Neighbor, cops: Protesters trespassed at Schuette home

Chad Livengood
Detroit News Lansing Bureau

Lansing — A Midland neighbor of Attorney General Bill Schuette says an unruly crowd of protesters trespassed on Schuette’s lawn, banged on the doors and littered the property during a Wednesday demonstration that had to be broken up by police.

Wednesday’s demonstration in Midland targeted an Enbridge oil line in the Straits of Mackinac.

Amy Ieuter, who has lived next door to Bill and Cynthia Schuette for nine years, said about 40 people marched around the Schuettes’ lawn early Wednesday afternoon, throwing toilet paper in the trees, leaving fake headstones in the grass and hanging signs from the trees.

“The people were adamant that they weren’t going to leave the yard,” Ieuter said Thursday, confirming Cynthia Schuette’s account. “Very clearly they trespassed throughout the entire yard, and they were, yes, banging on the doors.”

At least one protester claimed demonstrators didn’t bang on the doors or windows.

Cynthia Schuette was inside the home when the demonstration began. The Attorney General’s office called the protesters “thugs” who were trying to intimidate Bill Schuette while his wife was alone.

The Michigan Coalition Against Tar Sands and the radical environmental group Earth First! organized the demonstration. It appears they came prepared to make a statement against the Line 5 oil pipelines in the Straits of Mackinac — an issue in which Schuette is involved.

Another Schuette neighbor took a photo of a woman using climbing ropes to hang a large banner from two tall trees in the front lawn that read “No Line 5! Pipelines = Ecogenocide.”

“Somehow I doubt folks just happen to drive around with this equipment in their trunk, just in case. Cased the house?” Schuette aide John Sellek asked Thursday on his personal Twitter page.

Midland police officers were called to the Schuettes’ home around 1:30 p.m. and found people all over the lawn and evidence of chocolate sauce tossed on the beige brick home and water balloons thrown at the house, interim Lt. Michael Sokol said Thursday.

“The house at that time was surrounded. People were in the back yard and front yard,” Sokol told The Detroit News.

Police officers observed protesters banging on the front door and ground-level windows of Schuette’s house, Sokol said.

“Once we arrived, they stopped,” Sokol said.

After speaking with Cynthia Schuette, Sokol said police dispersed the crowd to the street, where the demonstration continued for a few more minutes until more officers arrived from the Midland County Sheriff’s Department and state police.

“It was their right to stand there; they were on city property,” he said. “I think they accomplished what they wanted to.”

Chocolate sauce also was dumped on the driveway in what protesters said was supposed to represent an oil spill. Television crews later filmed workers washing off the driveway.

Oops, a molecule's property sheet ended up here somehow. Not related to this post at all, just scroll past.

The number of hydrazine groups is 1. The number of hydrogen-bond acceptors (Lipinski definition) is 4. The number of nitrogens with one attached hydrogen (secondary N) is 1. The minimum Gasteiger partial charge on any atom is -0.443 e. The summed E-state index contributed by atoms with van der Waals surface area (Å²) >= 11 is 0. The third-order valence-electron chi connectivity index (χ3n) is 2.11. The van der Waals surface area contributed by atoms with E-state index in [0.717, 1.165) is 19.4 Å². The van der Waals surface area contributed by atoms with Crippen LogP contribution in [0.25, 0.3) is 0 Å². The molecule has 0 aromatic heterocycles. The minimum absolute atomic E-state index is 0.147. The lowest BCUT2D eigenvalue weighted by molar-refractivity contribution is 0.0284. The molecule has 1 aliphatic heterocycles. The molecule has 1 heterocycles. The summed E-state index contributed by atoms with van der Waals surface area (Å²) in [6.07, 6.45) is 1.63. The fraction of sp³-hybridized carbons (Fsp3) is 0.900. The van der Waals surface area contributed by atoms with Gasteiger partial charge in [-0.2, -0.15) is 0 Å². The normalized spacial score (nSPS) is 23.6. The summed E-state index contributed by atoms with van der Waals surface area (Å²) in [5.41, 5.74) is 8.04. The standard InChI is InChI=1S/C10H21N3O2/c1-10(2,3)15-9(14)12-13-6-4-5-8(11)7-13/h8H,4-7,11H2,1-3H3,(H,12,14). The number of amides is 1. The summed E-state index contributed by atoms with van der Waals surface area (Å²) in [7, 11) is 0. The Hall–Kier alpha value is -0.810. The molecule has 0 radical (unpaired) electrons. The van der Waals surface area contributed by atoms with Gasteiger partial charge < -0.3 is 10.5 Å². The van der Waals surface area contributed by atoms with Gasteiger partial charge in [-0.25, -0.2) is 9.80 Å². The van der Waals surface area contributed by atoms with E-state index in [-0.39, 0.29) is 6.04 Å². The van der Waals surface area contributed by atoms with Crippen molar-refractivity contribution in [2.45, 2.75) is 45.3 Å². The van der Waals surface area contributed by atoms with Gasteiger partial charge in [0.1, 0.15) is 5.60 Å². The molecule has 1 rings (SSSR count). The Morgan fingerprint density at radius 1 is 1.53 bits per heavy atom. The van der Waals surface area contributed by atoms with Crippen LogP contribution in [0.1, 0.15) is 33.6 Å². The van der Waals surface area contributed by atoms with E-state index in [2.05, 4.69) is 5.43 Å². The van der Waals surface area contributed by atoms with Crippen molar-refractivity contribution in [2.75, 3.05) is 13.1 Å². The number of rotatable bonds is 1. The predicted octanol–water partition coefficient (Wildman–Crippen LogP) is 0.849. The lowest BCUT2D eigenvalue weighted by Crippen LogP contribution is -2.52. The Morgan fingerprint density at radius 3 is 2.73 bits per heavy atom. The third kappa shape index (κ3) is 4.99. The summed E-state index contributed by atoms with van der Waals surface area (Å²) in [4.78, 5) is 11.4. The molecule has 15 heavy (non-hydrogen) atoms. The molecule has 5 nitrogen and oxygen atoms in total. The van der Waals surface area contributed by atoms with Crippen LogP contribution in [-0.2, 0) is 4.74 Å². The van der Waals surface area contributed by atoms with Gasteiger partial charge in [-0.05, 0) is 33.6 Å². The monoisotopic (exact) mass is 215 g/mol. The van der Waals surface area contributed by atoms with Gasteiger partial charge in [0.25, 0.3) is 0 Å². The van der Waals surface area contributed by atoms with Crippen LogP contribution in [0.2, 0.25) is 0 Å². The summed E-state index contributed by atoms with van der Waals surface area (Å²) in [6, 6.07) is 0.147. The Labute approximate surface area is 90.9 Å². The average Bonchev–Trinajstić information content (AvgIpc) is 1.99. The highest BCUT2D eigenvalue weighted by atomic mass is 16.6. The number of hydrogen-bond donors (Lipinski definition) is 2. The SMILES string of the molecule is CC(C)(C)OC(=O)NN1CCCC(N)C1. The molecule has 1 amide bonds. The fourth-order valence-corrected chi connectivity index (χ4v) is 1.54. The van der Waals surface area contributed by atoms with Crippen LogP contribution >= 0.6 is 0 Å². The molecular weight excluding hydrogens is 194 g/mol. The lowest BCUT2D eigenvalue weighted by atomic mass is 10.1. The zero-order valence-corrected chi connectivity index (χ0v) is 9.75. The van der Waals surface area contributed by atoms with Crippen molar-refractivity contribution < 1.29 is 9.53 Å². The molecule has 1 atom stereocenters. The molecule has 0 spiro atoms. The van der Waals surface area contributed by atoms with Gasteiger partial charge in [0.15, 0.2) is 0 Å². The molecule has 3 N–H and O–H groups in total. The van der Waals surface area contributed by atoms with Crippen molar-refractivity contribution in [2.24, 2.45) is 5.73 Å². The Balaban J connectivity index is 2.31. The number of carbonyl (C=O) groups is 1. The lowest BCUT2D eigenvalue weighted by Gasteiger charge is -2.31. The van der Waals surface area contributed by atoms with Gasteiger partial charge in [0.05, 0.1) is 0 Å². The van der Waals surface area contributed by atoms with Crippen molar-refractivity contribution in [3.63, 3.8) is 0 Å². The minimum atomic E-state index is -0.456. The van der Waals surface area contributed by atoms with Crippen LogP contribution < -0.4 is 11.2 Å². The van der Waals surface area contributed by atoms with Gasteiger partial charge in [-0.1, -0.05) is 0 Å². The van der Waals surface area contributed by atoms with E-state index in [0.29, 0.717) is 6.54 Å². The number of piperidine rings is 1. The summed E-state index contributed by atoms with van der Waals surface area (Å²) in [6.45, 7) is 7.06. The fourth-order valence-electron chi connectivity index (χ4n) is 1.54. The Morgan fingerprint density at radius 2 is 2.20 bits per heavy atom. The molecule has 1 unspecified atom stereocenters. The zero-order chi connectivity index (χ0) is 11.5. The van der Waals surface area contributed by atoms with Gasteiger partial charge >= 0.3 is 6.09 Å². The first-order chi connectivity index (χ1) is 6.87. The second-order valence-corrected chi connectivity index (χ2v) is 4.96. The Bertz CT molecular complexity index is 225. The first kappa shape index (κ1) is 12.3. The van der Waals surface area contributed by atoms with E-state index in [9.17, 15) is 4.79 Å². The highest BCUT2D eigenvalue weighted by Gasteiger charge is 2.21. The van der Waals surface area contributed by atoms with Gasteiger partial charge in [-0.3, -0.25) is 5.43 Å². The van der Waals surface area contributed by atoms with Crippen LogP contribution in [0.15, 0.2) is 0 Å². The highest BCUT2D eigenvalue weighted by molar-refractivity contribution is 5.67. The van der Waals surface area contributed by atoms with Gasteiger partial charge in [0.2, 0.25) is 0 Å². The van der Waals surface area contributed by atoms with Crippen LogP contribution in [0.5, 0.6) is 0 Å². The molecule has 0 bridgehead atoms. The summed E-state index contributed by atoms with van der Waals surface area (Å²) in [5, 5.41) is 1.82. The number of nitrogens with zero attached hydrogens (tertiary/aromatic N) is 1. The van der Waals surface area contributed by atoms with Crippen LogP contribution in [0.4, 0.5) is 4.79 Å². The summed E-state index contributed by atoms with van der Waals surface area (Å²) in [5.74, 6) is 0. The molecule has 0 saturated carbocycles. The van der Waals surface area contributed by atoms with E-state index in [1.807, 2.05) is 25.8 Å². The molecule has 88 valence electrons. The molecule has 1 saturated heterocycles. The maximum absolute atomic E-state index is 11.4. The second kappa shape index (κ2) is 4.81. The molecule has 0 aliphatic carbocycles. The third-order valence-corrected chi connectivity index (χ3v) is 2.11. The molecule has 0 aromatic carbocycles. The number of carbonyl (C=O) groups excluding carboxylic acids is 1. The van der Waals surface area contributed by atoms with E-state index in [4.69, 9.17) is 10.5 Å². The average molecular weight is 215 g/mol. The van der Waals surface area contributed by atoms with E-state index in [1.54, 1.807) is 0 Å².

Because of their schedules, Midland officers who responded to the disturbance won’t have their report completed until early next week, Sokol said.

The Schuettes have not said whether they want the Midland police to pursue charges for trespassing and littering, he said.

“There’s no actual damage done,” Sokol said.

State police troopers guarded the Schuette’s house overnight Wednesday, and the city police took over Thursday morning, Sellek said.

Bill Schuette was out-of-state Wednesday at a conference at the time, according to his office.

“Bill and Cynthia Schuette have focused on taking care of each other first and in time will review what happened and if further action is desired,” Sellek said Thursday in a statement.

Ieuter said Cynthia Schuette appeared “a little rattled” by the surprise protest on a dead-end street in a quiet neighborhood.

“She handled herself very calm, cool and collected, and she knows that these people are just wasting their time,” Ieuter said. “The Schuettes are very neighborly, polite people, and they did not deserve this in any way shape or form.”

The groups that organized the protest said in a statement Wednesday they demonstrated at Schuette’s home to pressure him to shut down Line 5.

The protest generated bipartisan condemnation.

“The private property & families of elected officials should be off limits. This is over the line of legit protest,” Michigan Democratic Party chairman Brandon Dillon said on Twitter.

An activist who identified himself as Dan Ayler on Wednesday said that none of the protesters had banged on windows or doors at the Schuette home.

“I find it disturbing the attorney general is going to lie about what people were doing,” the man told The Detroit News.

But on Thursday, The News sought follow-up comment from Ayler but couldn’t re-establish contact or confirm his identity.

The phone number the man used to call a reporter is associated with Duncan Tarr, an activist with Michigan Coalition Against Tar Sands who has had past run-ins with the law.

In January 2015, Tarr was sentenced to one year of probation for locking his neck to an oil pipeline contractor’s truck with a bicycle lock during an August 2014 protest in Oxford of Enbridge’s Line 6B oil pipeline, the Oakland Press reported.

Staff Writer Jonathan Oostring contributed.